ROBIN’S SHOW REVIEW: Cradle and All


Manhattan Theatre Club’s new show Cradle And All seeks to answer the age old question “TO BREED OR NOT TO BREED?”

Annie and Nate have a baby who won’t sleep. Claire and Luke are losing sleep over the decision to get married and start a family. In adjacent Brooklyn Heights apartments, playwright Daniel Goldfarb’s (Sarah, Sarah; Modern Orthodox) newest look at love, sex, commitment and parenthood unfolds.

Tony nominee Maria Dizzia (In the Next Room) and Greg Keller (Uncle Vanya) star as both couples in this world premiere production, directed by Tony nominee Sam Buntrock (Sunday in the Park with George).

Dizzia and Keller have a good chemistry and are very appealing in their respective roles.  Dizzia brought to mind a bit of actress Mary Louise Parker who I have long admired on stage and television.

The format of the show is clever. Act I features Dizzia as 40 something “cougar” aspiring mom Claire with a high consciousness of embarking on her fourth decade of life yearning for more. She admits to her 34 year old live-in love, Luke, of five years, that back in her 20s, she had an abortion when she opted for a film part over parenthood with her old boyfriend Raul.  Since then, her career as an actress has not taken off as she  hoped, and she longs anxiously for a child. Luke, taken aback by this confession, does some sharing, including wanting to make it on his own professionally.  Clearly they are not on the same page, and you’re left not quite sure what transpires with them as a couple.

During the course of Act I, Nate (a neighbor in their building) with an 11 month old crying child Olivia, knocks on their door to borrow an egg.  In Act II, we meet Nate, an actor whose career is less than stellar at the moment, and his wife Annie, a stay at home mom, who are caught up in the challenging throes of parenting, missing how things used to be. They spend a long, torturous evening (Nate’s attempt at stress relief is baking his famous chocolate chunk cookies, using the borrowed egg), as they are guided on the computer by an expert hired to teach them to enable their screeching daughter to sleep on her own.  Each experiences their share of frustration, and sex becomes an ultimate topic of discussion, as they attempt to rekindle their pre-parenthood passion.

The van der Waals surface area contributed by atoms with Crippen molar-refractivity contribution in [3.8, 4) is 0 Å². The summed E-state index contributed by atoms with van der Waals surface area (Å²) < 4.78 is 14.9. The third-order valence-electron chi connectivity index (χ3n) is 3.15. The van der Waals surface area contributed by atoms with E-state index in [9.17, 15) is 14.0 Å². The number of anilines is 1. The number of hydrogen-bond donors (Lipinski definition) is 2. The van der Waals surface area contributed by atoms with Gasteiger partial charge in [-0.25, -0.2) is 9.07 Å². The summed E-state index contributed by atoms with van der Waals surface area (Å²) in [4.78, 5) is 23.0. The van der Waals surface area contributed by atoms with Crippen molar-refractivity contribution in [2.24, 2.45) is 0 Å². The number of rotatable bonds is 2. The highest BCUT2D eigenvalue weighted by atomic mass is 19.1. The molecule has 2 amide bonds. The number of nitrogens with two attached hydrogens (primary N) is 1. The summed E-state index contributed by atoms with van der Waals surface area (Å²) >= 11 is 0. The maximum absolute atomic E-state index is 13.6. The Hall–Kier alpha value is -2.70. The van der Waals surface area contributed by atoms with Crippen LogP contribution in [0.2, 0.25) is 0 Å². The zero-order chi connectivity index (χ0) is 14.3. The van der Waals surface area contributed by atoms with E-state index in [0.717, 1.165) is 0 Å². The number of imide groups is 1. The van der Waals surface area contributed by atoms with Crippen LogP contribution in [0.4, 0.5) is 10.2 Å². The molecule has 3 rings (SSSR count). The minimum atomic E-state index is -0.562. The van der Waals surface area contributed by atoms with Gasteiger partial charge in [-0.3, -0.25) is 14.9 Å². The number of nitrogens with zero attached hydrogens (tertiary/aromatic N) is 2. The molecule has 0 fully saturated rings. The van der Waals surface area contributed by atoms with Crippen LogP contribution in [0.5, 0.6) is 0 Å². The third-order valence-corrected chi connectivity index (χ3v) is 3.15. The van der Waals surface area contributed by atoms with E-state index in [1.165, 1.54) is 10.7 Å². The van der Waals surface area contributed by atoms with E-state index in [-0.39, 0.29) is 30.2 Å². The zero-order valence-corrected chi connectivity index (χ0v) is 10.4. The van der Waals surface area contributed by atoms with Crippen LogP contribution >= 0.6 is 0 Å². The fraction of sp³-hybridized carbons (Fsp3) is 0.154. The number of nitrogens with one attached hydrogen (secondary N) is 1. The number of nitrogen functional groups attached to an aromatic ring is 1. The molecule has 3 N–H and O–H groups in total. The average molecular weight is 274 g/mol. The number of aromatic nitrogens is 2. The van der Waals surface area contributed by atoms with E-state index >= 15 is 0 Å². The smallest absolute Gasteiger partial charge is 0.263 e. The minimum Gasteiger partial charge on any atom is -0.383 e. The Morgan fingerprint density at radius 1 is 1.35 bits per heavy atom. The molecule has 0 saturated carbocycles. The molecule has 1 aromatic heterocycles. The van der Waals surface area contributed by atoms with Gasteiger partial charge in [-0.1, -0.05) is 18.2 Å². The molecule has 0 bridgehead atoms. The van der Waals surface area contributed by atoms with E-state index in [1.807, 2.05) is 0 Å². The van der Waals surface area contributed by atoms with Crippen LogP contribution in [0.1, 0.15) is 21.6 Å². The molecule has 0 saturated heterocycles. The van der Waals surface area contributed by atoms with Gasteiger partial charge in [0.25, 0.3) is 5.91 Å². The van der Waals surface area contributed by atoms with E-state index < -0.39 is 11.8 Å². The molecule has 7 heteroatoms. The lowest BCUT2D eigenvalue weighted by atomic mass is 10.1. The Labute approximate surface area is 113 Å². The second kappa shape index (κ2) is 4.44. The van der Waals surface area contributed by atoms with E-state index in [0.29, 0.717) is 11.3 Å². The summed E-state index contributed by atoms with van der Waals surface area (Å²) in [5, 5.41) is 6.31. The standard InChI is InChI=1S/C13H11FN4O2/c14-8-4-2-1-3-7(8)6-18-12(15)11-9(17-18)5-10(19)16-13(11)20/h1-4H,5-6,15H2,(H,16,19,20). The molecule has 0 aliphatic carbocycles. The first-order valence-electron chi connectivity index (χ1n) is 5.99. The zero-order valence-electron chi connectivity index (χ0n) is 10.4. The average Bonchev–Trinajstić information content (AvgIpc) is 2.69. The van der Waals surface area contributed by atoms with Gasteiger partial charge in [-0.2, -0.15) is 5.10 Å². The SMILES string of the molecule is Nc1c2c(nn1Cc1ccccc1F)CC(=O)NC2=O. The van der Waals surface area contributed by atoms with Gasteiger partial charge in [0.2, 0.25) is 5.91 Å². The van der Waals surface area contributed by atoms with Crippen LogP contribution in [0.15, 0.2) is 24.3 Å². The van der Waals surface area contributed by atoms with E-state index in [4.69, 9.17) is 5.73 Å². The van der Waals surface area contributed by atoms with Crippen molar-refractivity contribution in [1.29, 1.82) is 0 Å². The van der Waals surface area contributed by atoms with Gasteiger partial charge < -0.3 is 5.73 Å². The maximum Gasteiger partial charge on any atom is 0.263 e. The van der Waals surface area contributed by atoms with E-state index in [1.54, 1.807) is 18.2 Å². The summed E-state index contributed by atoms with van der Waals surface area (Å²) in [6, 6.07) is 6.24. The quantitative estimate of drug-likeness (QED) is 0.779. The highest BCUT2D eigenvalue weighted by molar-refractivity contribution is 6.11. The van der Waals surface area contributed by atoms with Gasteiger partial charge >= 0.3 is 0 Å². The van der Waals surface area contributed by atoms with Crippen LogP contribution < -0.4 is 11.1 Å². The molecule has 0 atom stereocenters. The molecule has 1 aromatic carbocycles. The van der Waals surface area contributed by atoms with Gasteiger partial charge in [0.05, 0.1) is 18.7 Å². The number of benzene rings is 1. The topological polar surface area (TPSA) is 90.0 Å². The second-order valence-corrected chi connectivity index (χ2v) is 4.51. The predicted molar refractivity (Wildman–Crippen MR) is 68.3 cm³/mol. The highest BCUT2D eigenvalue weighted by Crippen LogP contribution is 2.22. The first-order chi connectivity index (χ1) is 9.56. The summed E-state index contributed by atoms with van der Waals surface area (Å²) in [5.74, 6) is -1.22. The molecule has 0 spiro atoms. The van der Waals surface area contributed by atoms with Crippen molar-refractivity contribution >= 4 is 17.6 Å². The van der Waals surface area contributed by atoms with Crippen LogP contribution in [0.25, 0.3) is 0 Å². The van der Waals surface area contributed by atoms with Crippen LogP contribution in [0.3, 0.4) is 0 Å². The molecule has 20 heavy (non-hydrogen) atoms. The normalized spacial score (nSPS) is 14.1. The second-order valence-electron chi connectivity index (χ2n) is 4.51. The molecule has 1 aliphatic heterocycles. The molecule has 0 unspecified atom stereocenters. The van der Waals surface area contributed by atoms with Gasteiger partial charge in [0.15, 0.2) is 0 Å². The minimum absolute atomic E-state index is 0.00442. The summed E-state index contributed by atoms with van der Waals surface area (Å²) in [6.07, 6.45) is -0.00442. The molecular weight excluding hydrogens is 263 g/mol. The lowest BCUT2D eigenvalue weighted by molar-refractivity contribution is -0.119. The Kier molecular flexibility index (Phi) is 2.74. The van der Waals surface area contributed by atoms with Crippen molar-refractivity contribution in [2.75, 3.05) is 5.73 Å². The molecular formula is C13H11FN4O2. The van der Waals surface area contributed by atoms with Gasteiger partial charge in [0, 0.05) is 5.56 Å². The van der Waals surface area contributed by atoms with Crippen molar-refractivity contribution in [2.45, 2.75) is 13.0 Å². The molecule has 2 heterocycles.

Each Act features an actor whose career is not what it could be, and the line “I will be really hurt and upset if you walk away right now,” establishing the parallel between the couples. Act II was the more entertaining of the two, offering both wit and insight.

There are no great relevations in the tales, but you will relate, whether you are contemplating parenthood or adjusting to it.  And, it makes for a validating girls night out with moms of  young children who will appreciate the break from their parenting routine and no doubt recognize the sentiments and humor captured with dead on candor by Goldfarb. 

DISCOUNT TICKET OFFER
Where: City Center, 131 W 55th Street, betweeh 6th and 7th Avenues, NYC

To get discounted $60 tix:
Visit NYCITYCENTER.ORG and use code 7554 or call CityTix at 212-581-1212 and use code CRA

When:  The show runs through June 19th.  Tues at 7 pm, Wed-Sat at 8 pm, Wed, Sat and Sun at 2 pm